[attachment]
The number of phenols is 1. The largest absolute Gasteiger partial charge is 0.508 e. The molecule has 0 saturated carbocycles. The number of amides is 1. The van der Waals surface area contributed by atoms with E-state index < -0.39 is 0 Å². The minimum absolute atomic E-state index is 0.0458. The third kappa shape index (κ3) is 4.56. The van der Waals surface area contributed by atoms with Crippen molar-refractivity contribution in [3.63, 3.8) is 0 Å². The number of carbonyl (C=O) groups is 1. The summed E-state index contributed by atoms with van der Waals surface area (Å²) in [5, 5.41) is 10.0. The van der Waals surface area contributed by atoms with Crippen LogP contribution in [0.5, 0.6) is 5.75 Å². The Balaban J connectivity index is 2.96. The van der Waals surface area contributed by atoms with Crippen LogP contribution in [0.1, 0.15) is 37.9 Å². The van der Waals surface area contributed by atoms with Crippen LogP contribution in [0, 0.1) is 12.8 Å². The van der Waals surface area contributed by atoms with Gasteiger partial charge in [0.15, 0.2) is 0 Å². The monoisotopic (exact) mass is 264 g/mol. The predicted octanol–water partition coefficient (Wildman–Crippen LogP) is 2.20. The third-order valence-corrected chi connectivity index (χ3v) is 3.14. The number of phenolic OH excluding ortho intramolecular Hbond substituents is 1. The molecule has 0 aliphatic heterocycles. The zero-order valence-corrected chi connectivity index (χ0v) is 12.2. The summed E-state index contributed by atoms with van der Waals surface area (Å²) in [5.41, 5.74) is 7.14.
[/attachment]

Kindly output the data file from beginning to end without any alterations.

The number of phenols is 1. The largest absolute Gasteiger partial charge is 0.508 e. The molecule has 0 saturated carbocycles. The number of amides is 1. The van der Waals surface area contributed by atoms with E-state index < -0.39 is 0 Å². The minimum absolute atomic E-state index is 0.0458. The third kappa shape index (κ3) is 4.56. The van der Waals surface area contributed by atoms with Crippen molar-refractivity contribution in [3.63, 3.8) is 0 Å². The number of carbonyl (C=O) groups is 1. The summed E-state index contributed by atoms with van der Waals surface area (Å²) in [5, 5.41) is 10.0. The van der Waals surface area contributed by atoms with Crippen LogP contribution in [0.5, 0.6) is 5.75 Å². The Balaban J connectivity index is 2.96. The van der Waals surface area contributed by atoms with Crippen LogP contribution in [0.1, 0.15) is 37.9 Å². The van der Waals surface area contributed by atoms with Crippen LogP contribution in [0, 0.1) is 12.8 Å². The van der Waals surface area contributed by atoms with Gasteiger partial charge in [0.15, 0.2) is 0 Å². The monoisotopic (exact) mass is 264 g/mol. The predicted octanol–water partition coefficient (Wildman–Crippen LogP) is 2.20. The third-order valence-corrected chi connectivity index (χ3v) is 3.14. The number of phenolic OH excluding ortho intramolecular Hbond substituents is 1. The molecule has 0 aliphatic heterocycles. The zero-order valence-corrected chi connectivity index (χ0v) is 12.2. The summed E-state index contributed by atoms with van der Waals surface area (Å²) in [5.41, 5.74) is 7.14.